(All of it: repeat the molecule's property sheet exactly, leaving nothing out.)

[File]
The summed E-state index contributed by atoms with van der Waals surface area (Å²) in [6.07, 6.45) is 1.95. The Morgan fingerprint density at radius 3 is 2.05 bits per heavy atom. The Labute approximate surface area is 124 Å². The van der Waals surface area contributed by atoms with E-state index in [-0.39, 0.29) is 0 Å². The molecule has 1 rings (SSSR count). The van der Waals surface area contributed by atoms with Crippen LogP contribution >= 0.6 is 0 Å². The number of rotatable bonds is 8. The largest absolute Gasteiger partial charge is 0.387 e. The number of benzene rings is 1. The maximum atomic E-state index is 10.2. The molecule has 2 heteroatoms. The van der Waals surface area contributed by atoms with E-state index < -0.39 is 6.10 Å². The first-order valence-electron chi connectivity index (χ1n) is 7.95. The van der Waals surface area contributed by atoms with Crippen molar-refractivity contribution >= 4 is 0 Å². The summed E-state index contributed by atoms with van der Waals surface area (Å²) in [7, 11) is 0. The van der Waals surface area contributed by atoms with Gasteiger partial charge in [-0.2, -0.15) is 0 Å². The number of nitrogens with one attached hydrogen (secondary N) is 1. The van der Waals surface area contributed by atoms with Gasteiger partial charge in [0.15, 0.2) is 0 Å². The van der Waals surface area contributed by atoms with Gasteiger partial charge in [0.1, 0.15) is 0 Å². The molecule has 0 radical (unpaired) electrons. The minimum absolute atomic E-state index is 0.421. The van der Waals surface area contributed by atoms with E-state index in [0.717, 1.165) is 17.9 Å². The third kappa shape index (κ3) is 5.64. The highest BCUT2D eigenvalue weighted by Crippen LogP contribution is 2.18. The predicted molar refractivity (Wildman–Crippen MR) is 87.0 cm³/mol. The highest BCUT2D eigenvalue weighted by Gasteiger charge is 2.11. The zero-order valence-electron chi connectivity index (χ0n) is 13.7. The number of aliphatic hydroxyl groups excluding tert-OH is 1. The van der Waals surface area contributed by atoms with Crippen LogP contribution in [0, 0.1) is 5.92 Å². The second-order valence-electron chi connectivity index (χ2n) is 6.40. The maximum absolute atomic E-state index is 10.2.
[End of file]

The summed E-state index contributed by atoms with van der Waals surface area (Å²) in [6.07, 6.45) is 1.95. The Morgan fingerprint density at radius 3 is 2.05 bits per heavy atom. The Labute approximate surface area is 124 Å². The van der Waals surface area contributed by atoms with E-state index in [-0.39, 0.29) is 0 Å². The molecule has 1 rings (SSSR count). The van der Waals surface area contributed by atoms with Crippen LogP contribution >= 0.6 is 0 Å². The number of rotatable bonds is 8. The largest absolute Gasteiger partial charge is 0.387 e. The number of benzene rings is 1. The maximum atomic E-state index is 10.2. The molecule has 2 heteroatoms. The van der Waals surface area contributed by atoms with E-state index < -0.39 is 6.10 Å². The first-order valence-electron chi connectivity index (χ1n) is 7.95. The van der Waals surface area contributed by atoms with Crippen molar-refractivity contribution >= 4 is 0 Å². The summed E-state index contributed by atoms with van der Waals surface area (Å²) in [7, 11) is 0. The van der Waals surface area contributed by atoms with Gasteiger partial charge in [-0.2, -0.15) is 0 Å². The number of nitrogens with one attached hydrogen (secondary N) is 1. The van der Waals surface area contributed by atoms with Gasteiger partial charge in [0.15, 0.2) is 0 Å². The van der Waals surface area contributed by atoms with Gasteiger partial charge in [0.1, 0.15) is 0 Å². The molecule has 0 radical (unpaired) electrons. The minimum absolute atomic E-state index is 0.421. The van der Waals surface area contributed by atoms with E-state index in [0.717, 1.165) is 17.9 Å². The third kappa shape index (κ3) is 5.64. The highest BCUT2D eigenvalue weighted by Crippen LogP contribution is 2.18. The predicted molar refractivity (Wildman–Crippen MR) is 87.0 cm³/mol. The highest BCUT2D eigenvalue weighted by Gasteiger charge is 2.11. The zero-order valence-electron chi connectivity index (χ0n) is 13.7. The number of aliphatic hydroxyl groups excluding tert-OH is 1. The van der Waals surface area contributed by atoms with Crippen LogP contribution in [0, 0.1) is 5.92 Å². The second-order valence-electron chi connectivity index (χ2n) is 6.40. The maximum absolute atomic E-state index is 10.2.